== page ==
- Summary proceedings (“Juicio verbal”) (claims up to €6,000): In a summary proceeding, a writ of summons is sent to the court, and the debtor may file a defence. Usually, the judge will make a decision on paper, but the parties can also request a hearing;
- Ordinary civil proceedings (“Juicio ordinario”) (claims over €6,000): Ordinary civil proceedings for claims of over €6,000 are extensive and can be time consuming (on average, one to two years). Again, the creditor files its writ of summon and the debtor can file a defence. There is usually a pre-hearing to establish the facts, proof and witnesses, and then a date is set for the trial;
- “Juicio cambiario”: If your claim is based on a bounced cheque or bill of exchange, then in Spain there is a separate procedure. Based on these bills of exchange or cheques, the Court orders the debtor to effect payment within ten days. Simultaneously, the Court can levy a prejudgment seizure on goods belonging to the debtor;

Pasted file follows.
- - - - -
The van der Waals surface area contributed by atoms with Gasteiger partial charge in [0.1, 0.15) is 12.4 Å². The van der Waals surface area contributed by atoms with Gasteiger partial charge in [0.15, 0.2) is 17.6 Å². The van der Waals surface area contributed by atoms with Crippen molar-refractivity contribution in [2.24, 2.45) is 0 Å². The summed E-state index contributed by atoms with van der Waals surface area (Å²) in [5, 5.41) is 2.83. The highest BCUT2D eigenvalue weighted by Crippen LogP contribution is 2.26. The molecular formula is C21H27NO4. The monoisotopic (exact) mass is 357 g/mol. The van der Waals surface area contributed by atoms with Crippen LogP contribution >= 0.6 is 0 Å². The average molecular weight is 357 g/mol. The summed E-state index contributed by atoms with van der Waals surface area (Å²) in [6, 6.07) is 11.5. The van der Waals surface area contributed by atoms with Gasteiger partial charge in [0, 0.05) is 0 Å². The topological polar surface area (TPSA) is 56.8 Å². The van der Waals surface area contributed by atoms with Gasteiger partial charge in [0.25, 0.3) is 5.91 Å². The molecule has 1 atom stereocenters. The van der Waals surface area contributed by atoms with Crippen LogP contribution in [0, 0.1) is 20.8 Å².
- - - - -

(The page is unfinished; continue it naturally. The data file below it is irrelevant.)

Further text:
European order for payment proceedings:
- In the event of an undisputed claim between two parties based in EU Member States (except Denmark), it is possible to commence European Order for Payment proceedings. The lawyer handling your case can assess whether this kind of procedure is suitable in your case.
- For European Order for Payment proceedings, the creditor usually completes a standard form and submits this to the Court. The Court then issues a European Order for Payment. The debtor then has 30 days to state whether they object to the claim. If there is no response within the 30-day period, you may ask the Court to make the order for payment final (called a “declaration of enforceability”). This is a valid and enforceable judgment which is accepted in any Member State (except Denmark). The European Order for Payment is never appropriate for disputed matters (so not in cases where there is an argument about the invoice). The advantage of this procedure are speed and low costs (some Member States don’t even charge a court fee), but the disadvantage is that if it becomes disputed, the procedure comes to an end and an ordinary civil procedure will have to be started if the creditor wants to continue.